The first feature-length film of the young Stanley Kubrick (he was 25 when the film was released in 1953), Fear and Desire tells the story of four soldiers caught behind enemy lines after their plane crashes in a forest. They decide to build a raft to go down the river and get back to their own lines. The drama provides neither a space-time point of reference nor information on the conflict in question; this is "any war" as the voice-off indicates at the beginning of the narrative. For Kubrick, Fear and Desire was an allegory on war, showing "the universal drama of the human being lost in a hostile world, deprived of material and spiritual foundations, searching for his path towards knowledge and life" (1).
Kubrick, also producer of the film, asked Howard O. Sackler to write the script. The feature was made in 35 mm on a very low budget, with a skeleton technical crew reduced and images filmed without synchronous sound.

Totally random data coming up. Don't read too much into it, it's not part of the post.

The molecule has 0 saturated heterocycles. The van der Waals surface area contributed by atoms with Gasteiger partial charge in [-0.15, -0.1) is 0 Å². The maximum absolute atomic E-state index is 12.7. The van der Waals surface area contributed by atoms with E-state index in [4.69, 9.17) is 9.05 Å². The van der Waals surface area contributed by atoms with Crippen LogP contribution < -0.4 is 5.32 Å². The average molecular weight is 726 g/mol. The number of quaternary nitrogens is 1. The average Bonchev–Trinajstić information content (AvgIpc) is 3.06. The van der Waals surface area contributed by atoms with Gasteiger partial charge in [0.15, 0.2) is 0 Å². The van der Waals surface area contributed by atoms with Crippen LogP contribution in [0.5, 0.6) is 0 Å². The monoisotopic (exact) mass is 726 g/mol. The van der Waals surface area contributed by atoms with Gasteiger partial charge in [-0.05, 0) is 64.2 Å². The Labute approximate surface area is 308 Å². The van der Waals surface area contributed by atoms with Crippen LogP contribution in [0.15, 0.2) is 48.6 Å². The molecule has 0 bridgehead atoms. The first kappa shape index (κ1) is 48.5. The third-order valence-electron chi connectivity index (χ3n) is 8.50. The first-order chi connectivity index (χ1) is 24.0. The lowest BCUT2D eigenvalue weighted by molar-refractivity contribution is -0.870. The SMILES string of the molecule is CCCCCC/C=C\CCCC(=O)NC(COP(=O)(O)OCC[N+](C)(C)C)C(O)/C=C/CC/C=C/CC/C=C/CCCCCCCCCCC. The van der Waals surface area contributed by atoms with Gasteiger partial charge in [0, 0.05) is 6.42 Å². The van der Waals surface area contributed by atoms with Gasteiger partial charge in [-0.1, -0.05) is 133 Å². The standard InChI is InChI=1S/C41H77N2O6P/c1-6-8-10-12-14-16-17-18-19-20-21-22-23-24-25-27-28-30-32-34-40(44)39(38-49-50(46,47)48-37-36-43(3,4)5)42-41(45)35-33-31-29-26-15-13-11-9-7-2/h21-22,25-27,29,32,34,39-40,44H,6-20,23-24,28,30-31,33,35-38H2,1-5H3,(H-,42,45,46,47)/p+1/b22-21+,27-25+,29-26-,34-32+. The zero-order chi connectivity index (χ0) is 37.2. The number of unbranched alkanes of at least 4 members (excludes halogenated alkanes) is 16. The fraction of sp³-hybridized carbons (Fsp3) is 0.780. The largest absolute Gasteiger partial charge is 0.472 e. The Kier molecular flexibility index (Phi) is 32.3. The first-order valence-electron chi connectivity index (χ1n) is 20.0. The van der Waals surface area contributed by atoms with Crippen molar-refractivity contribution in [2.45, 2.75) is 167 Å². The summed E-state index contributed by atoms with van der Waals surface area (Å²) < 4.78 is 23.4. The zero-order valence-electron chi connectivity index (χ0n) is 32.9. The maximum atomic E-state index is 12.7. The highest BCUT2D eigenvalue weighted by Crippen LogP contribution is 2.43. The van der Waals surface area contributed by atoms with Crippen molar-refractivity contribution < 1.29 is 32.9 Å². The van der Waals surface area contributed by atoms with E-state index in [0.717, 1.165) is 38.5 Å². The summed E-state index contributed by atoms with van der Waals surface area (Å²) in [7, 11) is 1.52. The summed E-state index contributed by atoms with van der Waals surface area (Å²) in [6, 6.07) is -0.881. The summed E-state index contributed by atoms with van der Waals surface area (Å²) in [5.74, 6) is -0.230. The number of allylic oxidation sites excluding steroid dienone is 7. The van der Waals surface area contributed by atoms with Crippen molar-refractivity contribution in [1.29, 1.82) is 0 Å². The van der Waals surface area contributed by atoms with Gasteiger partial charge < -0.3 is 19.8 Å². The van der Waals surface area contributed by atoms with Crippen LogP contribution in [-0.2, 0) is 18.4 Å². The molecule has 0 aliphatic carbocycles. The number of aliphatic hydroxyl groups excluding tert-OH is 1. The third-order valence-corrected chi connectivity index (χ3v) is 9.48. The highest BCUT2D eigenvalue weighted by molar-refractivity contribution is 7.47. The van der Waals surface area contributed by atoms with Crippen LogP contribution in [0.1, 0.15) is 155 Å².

Despite good reviews when Fear and Desire was released, Kubrick allegedly bought up all the copies of the film in circulation to destroy them, dismissing his first work as a "clumsy feature film", and even an "inept, pretentious attempt" (2). The film thus became practically invisible, even though a few copies managed to survive.
(1) Jordi Vidal, Traité du combat moderne, Films et fictions de Stanley Kubrick, (Paris, Allia, 2005), p. 17.
(2) Robert Brustein, "Out of this World", The New York Review of Books, 6 February 1970.